Imperial Sports Ground is located within the 10 most deprived neighbourhoods in Bristol, in the fourth most deprived decile of the UK, and is surrounded by areas in the most deprived 10% of the country. (Source: Bristol JSNA Health and Wellbeing Profile 2021/22)
This has far-reaching implications on the Bristol community in many areas, one of them being children’s health and, particularly, the wellbeing of disabled children due to a lack of physical activity and exercise.
The effect of Covid-19 and the resultant loss of family income, furthermore, worsen this situation and have a profound effect on Bristol families and, especially, those with children with disabilities.
More information further below on this page.
A way out
But, there is also good news. Due to its geographic location and relevant amenities, Imperial Sports Ground is ideally positioned and geared to help counter the effects of deprivation and Covid-19. We do so by offering sports, leisure and recreational facilities to help to improve the lives of those in and around Bristol.
However, our purpose is not only to make these facilities accessible to our communities. We also actively engage and provide coaching, support and opportunities to participate in sport and other physical activities. This helps to develop healthy bodies and the physical and mental capacities of children and others who make use of our services.
Facilities and activities
Imperial Sports Ground provides a host of facilities and activities, ranging from outdoor football pitches and a bowls club, an indoor gym and squash courts, as well as outdoor sports projects in partnership with the Robins Foundation. We also have a bar and restaurant, and a well-equipped function room.
We, furthermore, have the full support of the following home clubs:
- Bristol Imperial Rugby
- Bristol Imperial Football
- Whitchurch Sports Junior Football Club
- Bristol Imperial Bowls Club
sound managerial and financial governance
As a charity, Imperial Sports Ground is supported by investors and grant providers, and governed by a board of trustees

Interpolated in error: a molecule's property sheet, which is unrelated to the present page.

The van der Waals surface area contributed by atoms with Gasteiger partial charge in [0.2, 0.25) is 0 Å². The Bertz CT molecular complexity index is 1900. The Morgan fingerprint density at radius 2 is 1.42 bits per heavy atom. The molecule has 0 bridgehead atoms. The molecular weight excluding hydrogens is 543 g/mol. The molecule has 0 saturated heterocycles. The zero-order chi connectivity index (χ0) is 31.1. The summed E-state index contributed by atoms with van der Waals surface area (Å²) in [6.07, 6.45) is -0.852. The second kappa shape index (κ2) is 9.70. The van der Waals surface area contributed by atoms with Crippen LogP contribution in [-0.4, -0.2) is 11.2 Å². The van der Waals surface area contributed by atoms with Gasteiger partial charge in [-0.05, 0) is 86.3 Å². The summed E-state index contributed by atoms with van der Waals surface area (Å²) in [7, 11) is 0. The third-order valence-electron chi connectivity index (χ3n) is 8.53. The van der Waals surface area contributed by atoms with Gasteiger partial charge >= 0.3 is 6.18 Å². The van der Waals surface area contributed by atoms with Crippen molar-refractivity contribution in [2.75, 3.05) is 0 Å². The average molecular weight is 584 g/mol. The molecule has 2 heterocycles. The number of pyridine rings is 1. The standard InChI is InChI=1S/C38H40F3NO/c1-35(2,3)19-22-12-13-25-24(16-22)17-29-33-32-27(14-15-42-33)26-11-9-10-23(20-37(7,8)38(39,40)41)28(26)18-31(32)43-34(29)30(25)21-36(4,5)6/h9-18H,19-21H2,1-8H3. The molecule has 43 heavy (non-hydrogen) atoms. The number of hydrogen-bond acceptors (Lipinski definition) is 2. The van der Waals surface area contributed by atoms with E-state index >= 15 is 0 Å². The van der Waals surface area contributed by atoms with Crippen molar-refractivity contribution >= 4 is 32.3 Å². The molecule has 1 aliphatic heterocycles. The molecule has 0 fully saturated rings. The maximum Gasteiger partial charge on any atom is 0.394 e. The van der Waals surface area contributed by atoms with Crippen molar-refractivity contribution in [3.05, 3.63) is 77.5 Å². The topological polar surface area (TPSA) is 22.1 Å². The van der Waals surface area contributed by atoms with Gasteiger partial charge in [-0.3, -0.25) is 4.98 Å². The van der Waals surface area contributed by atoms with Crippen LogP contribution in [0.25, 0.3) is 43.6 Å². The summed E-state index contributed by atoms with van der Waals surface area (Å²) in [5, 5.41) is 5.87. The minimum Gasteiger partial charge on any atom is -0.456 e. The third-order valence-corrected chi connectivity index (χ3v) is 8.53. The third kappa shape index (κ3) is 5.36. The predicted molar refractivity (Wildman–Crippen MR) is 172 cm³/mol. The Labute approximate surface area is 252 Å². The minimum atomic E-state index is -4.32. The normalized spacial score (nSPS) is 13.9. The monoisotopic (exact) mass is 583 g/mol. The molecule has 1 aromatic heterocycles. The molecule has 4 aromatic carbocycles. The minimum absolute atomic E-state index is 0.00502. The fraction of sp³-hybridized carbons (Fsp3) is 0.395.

t/a Imperial Sports Ground
Company Registration Number: 05919240
West Town Lane, Bristol, BS14 9EA
Tel: 0117 903 8681
The first first-class match on the ground was in 1957, when Somerset played Sussex Cricket Club in the County Championship. From 1957 to 1966, the ground played host to nine first-class matches, with the final first-class match held at the ground between Somerset and Hampshire County Cricket Club.
The ground also hosted List-A matches, the first of which was between Somerset and Gloucestershire County Cricket Club in the 1971 John Player League. Between 1971 and 1979, the ground held eight List-A matches, the last of which was between Somerset and Gloucestershire in the 1979 John Player League.
During its existence, the ground also played host to Somerset Second XI matches in the Minor Counties Championship, Second XI Championship and Second XI Trophy. Other than cricket, many hockey and football matches and championships were hosted on the Imperial Ground. (Source: Wikipedia.)
The Wills family – owners of the Imperial Tobacco Group – later donated the Imperial Athletic Ground to the Bristol City Council, as the site became unprofitable in its then existing guise. John Laycock – current chairman of the Imperial Sports Ground Board of Trustees – saw an opportunity in this and approached the Bristol City Council to make the centre available to be used as a sports centre for charity purposes.
They came to an arrangement and the city council issued a long lease to the South Bristol Sports Centre – trading as Imperial Sports Ground – a charity with the freedom to operate to fulfil its objectives.
On Saturday 12 May 2018, Imperial Sports Ground suffered a serious fire which affected a large part of the buildings. It took more than two years to rebuild, and in August 2020 the centre re-opened its doors, now also offering a brand new gym, function rooms and café/sports bar facilities, in addition to its outdoor amenities.